bathing costume & bikini

bathing costume & bikini


Red and white shot rayon, ruched vertically and horizontally with parallel lines of elastic. Bra : Top edge rising for bust each side in front, with tie each side at front top edge to fasten round neck; lower edge straight; no fastenings; closer lines of parallel ruching down back and front. Knickers : Tubular, with short straight gusset; closer parallel lines of ruching to top edge.

Display Label

From the 1920s, simple all-in-one swimsuits in clinging machine-knitted wool jersey became fashionable, and were retailed by specialist firms such as Jantzen and Bukta. Stylised female figures in stylish swimming costumes were also used to decorate or advertise products by connecting them to healthy leisure pursuits, and the outdoor life (see the fan below). The first 2-piece swimsuits or "bikinis" revealing a bare midriff were worn from the late 1930s, although the term "bikini" was not used until after the war in the late 1940s. By the 1950s and 1960s, the fabric used for swimwear increasingly reflected mainstream fashion and costumes became more daring and vibrant, so that even a swimsuit from M&S would be made in a dramatic psychedelic print to attract the youth culture. By the mid-1960s more and more bare flesh was exposed, and women's swimwear could be very revealing. Avant guarde designers like Rudi Gernreich produced ever bolder styles which were featured in fashion magazines, notably his outrageous topless "Mono-kini" of 1964. Later designs included one-piece suits with bold, geometric cut-outs, revealing much of the wearer's body, and asserting that the body should be flaunted, not carefully covered up.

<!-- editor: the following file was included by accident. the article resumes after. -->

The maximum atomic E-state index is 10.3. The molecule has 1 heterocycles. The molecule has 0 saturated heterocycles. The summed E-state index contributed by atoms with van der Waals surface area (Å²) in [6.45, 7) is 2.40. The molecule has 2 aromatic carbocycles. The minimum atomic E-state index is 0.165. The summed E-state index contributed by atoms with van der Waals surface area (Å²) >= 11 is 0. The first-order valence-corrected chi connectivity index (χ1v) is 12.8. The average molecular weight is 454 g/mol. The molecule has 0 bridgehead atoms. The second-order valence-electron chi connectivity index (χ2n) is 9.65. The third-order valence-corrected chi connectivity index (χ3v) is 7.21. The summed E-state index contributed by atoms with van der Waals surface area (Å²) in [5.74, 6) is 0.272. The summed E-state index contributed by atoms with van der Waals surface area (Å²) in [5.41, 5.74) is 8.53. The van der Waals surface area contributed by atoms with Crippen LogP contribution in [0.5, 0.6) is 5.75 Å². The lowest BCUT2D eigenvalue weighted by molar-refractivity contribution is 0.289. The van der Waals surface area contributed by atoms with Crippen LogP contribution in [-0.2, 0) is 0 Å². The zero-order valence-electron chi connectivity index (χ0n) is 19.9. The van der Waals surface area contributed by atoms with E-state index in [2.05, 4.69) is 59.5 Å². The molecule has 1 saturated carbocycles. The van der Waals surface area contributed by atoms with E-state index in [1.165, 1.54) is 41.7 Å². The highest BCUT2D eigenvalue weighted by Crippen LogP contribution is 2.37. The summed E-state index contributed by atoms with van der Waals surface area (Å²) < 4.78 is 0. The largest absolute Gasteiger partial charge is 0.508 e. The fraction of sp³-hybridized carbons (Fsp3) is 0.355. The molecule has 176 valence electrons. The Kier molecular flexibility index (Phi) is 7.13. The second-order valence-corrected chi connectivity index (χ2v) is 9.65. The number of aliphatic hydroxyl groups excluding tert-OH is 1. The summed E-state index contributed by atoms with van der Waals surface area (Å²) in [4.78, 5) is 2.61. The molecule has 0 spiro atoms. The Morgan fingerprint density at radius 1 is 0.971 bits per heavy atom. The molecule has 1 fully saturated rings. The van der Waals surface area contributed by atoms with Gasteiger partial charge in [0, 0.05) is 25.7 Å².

Object Name

bathing costume & bikini

Date Created



Knickers: 25cm x 19cm
Bra: 21cm

accession number




© Manchester Art Gallery

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